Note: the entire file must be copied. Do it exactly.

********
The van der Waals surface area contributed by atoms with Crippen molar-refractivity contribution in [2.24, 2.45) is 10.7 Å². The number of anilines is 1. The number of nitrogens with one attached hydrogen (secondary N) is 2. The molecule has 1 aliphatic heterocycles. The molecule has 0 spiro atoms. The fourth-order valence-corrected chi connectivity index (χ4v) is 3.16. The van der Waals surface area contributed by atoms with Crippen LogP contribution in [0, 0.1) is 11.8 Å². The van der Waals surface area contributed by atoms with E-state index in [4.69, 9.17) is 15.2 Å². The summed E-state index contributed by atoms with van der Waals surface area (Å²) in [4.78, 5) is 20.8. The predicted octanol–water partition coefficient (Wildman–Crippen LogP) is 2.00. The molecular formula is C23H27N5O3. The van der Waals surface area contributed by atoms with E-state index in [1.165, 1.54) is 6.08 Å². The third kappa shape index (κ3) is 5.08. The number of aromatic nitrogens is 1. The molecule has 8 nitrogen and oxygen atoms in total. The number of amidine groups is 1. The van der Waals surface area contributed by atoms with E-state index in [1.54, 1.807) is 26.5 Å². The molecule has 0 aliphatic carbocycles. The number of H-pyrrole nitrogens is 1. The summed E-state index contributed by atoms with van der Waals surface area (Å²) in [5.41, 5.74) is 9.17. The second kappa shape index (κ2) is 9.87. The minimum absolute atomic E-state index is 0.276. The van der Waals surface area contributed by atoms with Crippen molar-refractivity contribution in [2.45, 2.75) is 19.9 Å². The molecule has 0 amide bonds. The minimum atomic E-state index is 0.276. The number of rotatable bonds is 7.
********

The van der Waals surface area contributed by atoms with Crippen molar-refractivity contribution in [2.24, 2.45) is 10.7 Å². The number of anilines is 1. The number of nitrogens with one attached hydrogen (secondary N) is 2. The molecule has 1 aliphatic heterocycles. The molecule has 0 spiro atoms. The fourth-order valence-corrected chi connectivity index (χ4v) is 3.16. The van der Waals surface area contributed by atoms with Crippen LogP contribution in [0, 0.1) is 11.8 Å². The van der Waals surface area contributed by atoms with E-state index in [4.69, 9.17) is 15.2 Å². The summed E-state index contributed by atoms with van der Waals surface area (Å²) in [4.78, 5) is 20.8. The predicted octanol–water partition coefficient (Wildman–Crippen LogP) is 2.00. The molecular formula is C23H27N5O3. The van der Waals surface area contributed by atoms with E-state index in [1.165, 1.54) is 6.08 Å². The third kappa shape index (κ3) is 5.08. The number of aromatic nitrogens is 1. The molecule has 8 nitrogen and oxygen atoms in total. The number of amidine groups is 1. The van der Waals surface area contributed by atoms with E-state index in [1.54, 1.807) is 26.5 Å². The molecule has 0 aliphatic carbocycles. The number of H-pyrrole nitrogens is 1. The summed E-state index contributed by atoms with van der Waals surface area (Å²) in [5.41, 5.74) is 9.17. The second kappa shape index (κ2) is 9.87. The minimum absolute atomic E-state index is 0.276. The van der Waals surface area contributed by atoms with Crippen molar-refractivity contribution in [2.45, 2.75) is 19.9 Å². The molecule has 0 amide bonds. The minimum atomic E-state index is 0.276. The number of rotatable bonds is 7.